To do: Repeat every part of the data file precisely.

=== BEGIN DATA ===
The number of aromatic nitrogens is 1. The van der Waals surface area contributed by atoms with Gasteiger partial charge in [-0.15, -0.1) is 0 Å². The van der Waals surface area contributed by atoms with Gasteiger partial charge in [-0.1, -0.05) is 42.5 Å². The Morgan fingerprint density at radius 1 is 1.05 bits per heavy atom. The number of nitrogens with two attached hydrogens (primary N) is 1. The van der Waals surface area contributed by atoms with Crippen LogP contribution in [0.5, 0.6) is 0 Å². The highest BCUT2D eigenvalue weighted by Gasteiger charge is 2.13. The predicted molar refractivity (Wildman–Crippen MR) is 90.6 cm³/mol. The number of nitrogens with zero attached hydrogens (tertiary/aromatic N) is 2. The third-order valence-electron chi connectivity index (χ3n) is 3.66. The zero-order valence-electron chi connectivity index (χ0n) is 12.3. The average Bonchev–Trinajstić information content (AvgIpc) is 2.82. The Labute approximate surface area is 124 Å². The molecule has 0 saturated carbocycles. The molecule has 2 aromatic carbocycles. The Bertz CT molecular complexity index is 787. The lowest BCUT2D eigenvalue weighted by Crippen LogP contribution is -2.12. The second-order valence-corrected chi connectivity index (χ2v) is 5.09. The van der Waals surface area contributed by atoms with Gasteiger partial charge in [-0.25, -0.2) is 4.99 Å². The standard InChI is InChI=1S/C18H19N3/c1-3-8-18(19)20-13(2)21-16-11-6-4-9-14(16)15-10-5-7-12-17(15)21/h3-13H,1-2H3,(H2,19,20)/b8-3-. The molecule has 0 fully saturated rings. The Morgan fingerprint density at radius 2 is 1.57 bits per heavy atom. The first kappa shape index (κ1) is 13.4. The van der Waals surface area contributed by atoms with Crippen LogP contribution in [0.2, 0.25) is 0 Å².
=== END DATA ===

The number of aromatic nitrogens is 1. The van der Waals surface area contributed by atoms with Gasteiger partial charge in [-0.15, -0.1) is 0 Å². The van der Waals surface area contributed by atoms with Gasteiger partial charge in [-0.1, -0.05) is 42.5 Å². The Morgan fingerprint density at radius 1 is 1.05 bits per heavy atom. The number of nitrogens with two attached hydrogens (primary N) is 1. The van der Waals surface area contributed by atoms with Crippen LogP contribution in [0.5, 0.6) is 0 Å². The highest BCUT2D eigenvalue weighted by Gasteiger charge is 2.13. The predicted molar refractivity (Wildman–Crippen MR) is 90.6 cm³/mol. The number of nitrogens with zero attached hydrogens (tertiary/aromatic N) is 2. The third-order valence-electron chi connectivity index (χ3n) is 3.66. The zero-order valence-electron chi connectivity index (χ0n) is 12.3. The average Bonchev–Trinajstić information content (AvgIpc) is 2.82. The Labute approximate surface area is 124 Å². The molecule has 0 saturated carbocycles. The molecule has 2 aromatic carbocycles. The Bertz CT molecular complexity index is 787. The lowest BCUT2D eigenvalue weighted by Crippen LogP contribution is -2.12. The second-order valence-corrected chi connectivity index (χ2v) is 5.09. The van der Waals surface area contributed by atoms with Gasteiger partial charge in [-0.25, -0.2) is 4.99 Å². The standard InChI is InChI=1S/C18H19N3/c1-3-8-18(19)20-13(2)21-16-11-6-4-9-14(16)15-10-5-7-12-17(15)21/h3-13H,1-2H3,(H2,19,20)/b8-3-. The molecule has 0 fully saturated rings. The Morgan fingerprint density at radius 2 is 1.57 bits per heavy atom. The first kappa shape index (κ1) is 13.4. The van der Waals surface area contributed by atoms with Crippen LogP contribution in [0.2, 0.25) is 0 Å².